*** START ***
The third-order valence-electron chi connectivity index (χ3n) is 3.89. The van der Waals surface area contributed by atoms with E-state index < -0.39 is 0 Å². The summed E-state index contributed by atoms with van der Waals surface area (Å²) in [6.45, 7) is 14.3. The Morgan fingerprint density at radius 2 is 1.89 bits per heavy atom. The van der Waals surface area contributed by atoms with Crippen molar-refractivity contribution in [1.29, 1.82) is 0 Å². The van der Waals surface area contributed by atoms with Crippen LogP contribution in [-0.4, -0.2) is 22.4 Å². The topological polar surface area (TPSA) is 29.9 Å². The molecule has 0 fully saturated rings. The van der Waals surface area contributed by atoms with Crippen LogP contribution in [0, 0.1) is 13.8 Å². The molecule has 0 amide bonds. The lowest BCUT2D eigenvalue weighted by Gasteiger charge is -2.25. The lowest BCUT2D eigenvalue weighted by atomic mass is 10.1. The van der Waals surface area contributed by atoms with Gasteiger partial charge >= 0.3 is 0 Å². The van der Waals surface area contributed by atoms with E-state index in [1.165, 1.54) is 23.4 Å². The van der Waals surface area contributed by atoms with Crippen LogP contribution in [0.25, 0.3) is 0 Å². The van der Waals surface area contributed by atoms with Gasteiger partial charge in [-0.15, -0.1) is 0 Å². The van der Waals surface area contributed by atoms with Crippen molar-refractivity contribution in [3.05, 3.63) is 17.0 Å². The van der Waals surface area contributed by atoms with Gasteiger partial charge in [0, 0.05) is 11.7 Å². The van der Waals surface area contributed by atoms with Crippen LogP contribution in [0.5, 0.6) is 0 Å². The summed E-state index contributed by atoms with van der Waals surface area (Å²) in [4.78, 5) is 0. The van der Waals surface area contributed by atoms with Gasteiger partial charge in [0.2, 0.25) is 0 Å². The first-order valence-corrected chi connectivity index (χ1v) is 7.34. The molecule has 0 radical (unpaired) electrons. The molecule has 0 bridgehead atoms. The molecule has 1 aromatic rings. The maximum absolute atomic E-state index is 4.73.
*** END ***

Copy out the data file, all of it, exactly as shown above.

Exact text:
The third-order valence-electron chi connectivity index (χ3n) is 3.89. The van der Waals surface area contributed by atoms with E-state index < -0.39 is 0 Å². The summed E-state index contributed by atoms with van der Waals surface area (Å²) in [6.45, 7) is 14.3. The Morgan fingerprint density at radius 2 is 1.89 bits per heavy atom. The van der Waals surface area contributed by atoms with Crippen molar-refractivity contribution in [1.29, 1.82) is 0 Å². The van der Waals surface area contributed by atoms with Crippen LogP contribution in [-0.4, -0.2) is 22.4 Å². The topological polar surface area (TPSA) is 29.9 Å². The molecule has 0 fully saturated rings. The van der Waals surface area contributed by atoms with Crippen LogP contribution in [0, 0.1) is 13.8 Å². The molecule has 0 amide bonds. The lowest BCUT2D eigenvalue weighted by Gasteiger charge is -2.25. The lowest BCUT2D eigenvalue weighted by atomic mass is 10.1. The van der Waals surface area contributed by atoms with Gasteiger partial charge >= 0.3 is 0 Å². The van der Waals surface area contributed by atoms with E-state index in [1.165, 1.54) is 23.4 Å². The van der Waals surface area contributed by atoms with Crippen LogP contribution in [0.25, 0.3) is 0 Å². The van der Waals surface area contributed by atoms with Gasteiger partial charge in [-0.15, -0.1) is 0 Å². The van der Waals surface area contributed by atoms with Crippen molar-refractivity contribution in [3.05, 3.63) is 17.0 Å². The van der Waals surface area contributed by atoms with Gasteiger partial charge in [0, 0.05) is 11.7 Å². The van der Waals surface area contributed by atoms with Crippen LogP contribution in [0.5, 0.6) is 0 Å². The summed E-state index contributed by atoms with van der Waals surface area (Å²) in [4.78, 5) is 0. The van der Waals surface area contributed by atoms with Gasteiger partial charge in [0.2, 0.25) is 0 Å². The first-order valence-corrected chi connectivity index (χ1v) is 7.34. The molecule has 0 radical (unpaired) electrons. The molecule has 0 bridgehead atoms. The molecule has 1 aromatic rings. The maximum absolute atomic E-state index is 4.73.